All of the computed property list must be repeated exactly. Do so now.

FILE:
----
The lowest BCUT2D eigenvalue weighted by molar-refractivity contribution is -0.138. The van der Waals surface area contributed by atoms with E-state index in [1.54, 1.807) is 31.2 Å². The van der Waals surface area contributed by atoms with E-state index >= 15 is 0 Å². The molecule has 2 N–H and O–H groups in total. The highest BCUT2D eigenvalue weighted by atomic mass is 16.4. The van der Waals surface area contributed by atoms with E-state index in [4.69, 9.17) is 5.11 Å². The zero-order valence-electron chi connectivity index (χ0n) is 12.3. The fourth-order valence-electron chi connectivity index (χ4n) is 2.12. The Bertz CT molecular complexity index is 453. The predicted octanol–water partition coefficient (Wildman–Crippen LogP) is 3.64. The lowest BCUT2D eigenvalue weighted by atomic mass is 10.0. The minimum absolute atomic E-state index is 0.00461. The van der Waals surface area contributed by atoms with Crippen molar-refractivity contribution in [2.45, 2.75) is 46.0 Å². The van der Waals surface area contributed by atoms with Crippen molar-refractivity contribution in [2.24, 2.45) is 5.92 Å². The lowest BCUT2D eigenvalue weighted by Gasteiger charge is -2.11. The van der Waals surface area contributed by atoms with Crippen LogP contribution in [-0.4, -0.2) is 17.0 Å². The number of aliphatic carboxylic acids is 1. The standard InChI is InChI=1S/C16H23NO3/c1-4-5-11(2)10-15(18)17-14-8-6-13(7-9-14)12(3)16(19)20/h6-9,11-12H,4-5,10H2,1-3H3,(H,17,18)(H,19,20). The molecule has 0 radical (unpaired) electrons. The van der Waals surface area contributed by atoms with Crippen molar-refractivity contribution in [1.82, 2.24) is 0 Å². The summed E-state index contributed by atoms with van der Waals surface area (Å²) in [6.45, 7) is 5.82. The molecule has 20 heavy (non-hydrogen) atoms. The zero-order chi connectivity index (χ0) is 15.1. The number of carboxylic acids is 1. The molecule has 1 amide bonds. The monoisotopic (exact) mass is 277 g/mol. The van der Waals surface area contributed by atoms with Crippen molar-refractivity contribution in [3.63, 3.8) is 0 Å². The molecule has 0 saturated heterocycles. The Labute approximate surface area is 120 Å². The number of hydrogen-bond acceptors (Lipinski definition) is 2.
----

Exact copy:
The lowest BCUT2D eigenvalue weighted by molar-refractivity contribution is -0.138. The van der Waals surface area contributed by atoms with E-state index in [1.54, 1.807) is 31.2 Å². The van der Waals surface area contributed by atoms with E-state index >= 15 is 0 Å². The molecule has 2 N–H and O–H groups in total. The highest BCUT2D eigenvalue weighted by atomic mass is 16.4. The van der Waals surface area contributed by atoms with E-state index in [4.69, 9.17) is 5.11 Å². The zero-order valence-electron chi connectivity index (χ0n) is 12.3. The fourth-order valence-electron chi connectivity index (χ4n) is 2.12. The Bertz CT molecular complexity index is 453. The predicted octanol–water partition coefficient (Wildman–Crippen LogP) is 3.64. The lowest BCUT2D eigenvalue weighted by atomic mass is 10.0. The minimum absolute atomic E-state index is 0.00461. The van der Waals surface area contributed by atoms with Crippen molar-refractivity contribution in [2.45, 2.75) is 46.0 Å². The van der Waals surface area contributed by atoms with Crippen molar-refractivity contribution in [2.24, 2.45) is 5.92 Å². The lowest BCUT2D eigenvalue weighted by Gasteiger charge is -2.11. The van der Waals surface area contributed by atoms with Crippen LogP contribution in [-0.4, -0.2) is 17.0 Å². The number of aliphatic carboxylic acids is 1. The standard InChI is InChI=1S/C16H23NO3/c1-4-5-11(2)10-15(18)17-14-8-6-13(7-9-14)12(3)16(19)20/h6-9,11-12H,4-5,10H2,1-3H3,(H,17,18)(H,19,20). The molecule has 0 radical (unpaired) electrons. The van der Waals surface area contributed by atoms with Crippen molar-refractivity contribution in [1.82, 2.24) is 0 Å². The summed E-state index contributed by atoms with van der Waals surface area (Å²) in [6.45, 7) is 5.82. The molecule has 20 heavy (non-hydrogen) atoms. The zero-order chi connectivity index (χ0) is 15.1. The number of carboxylic acids is 1. The molecule has 1 amide bonds. The monoisotopic (exact) mass is 277 g/mol. The van der Waals surface area contributed by atoms with Crippen molar-refractivity contribution in [3.63, 3.8) is 0 Å². The molecule has 0 saturated heterocycles. The Labute approximate surface area is 120 Å². The number of hydrogen-bond acceptors (Lipinski definition) is 2.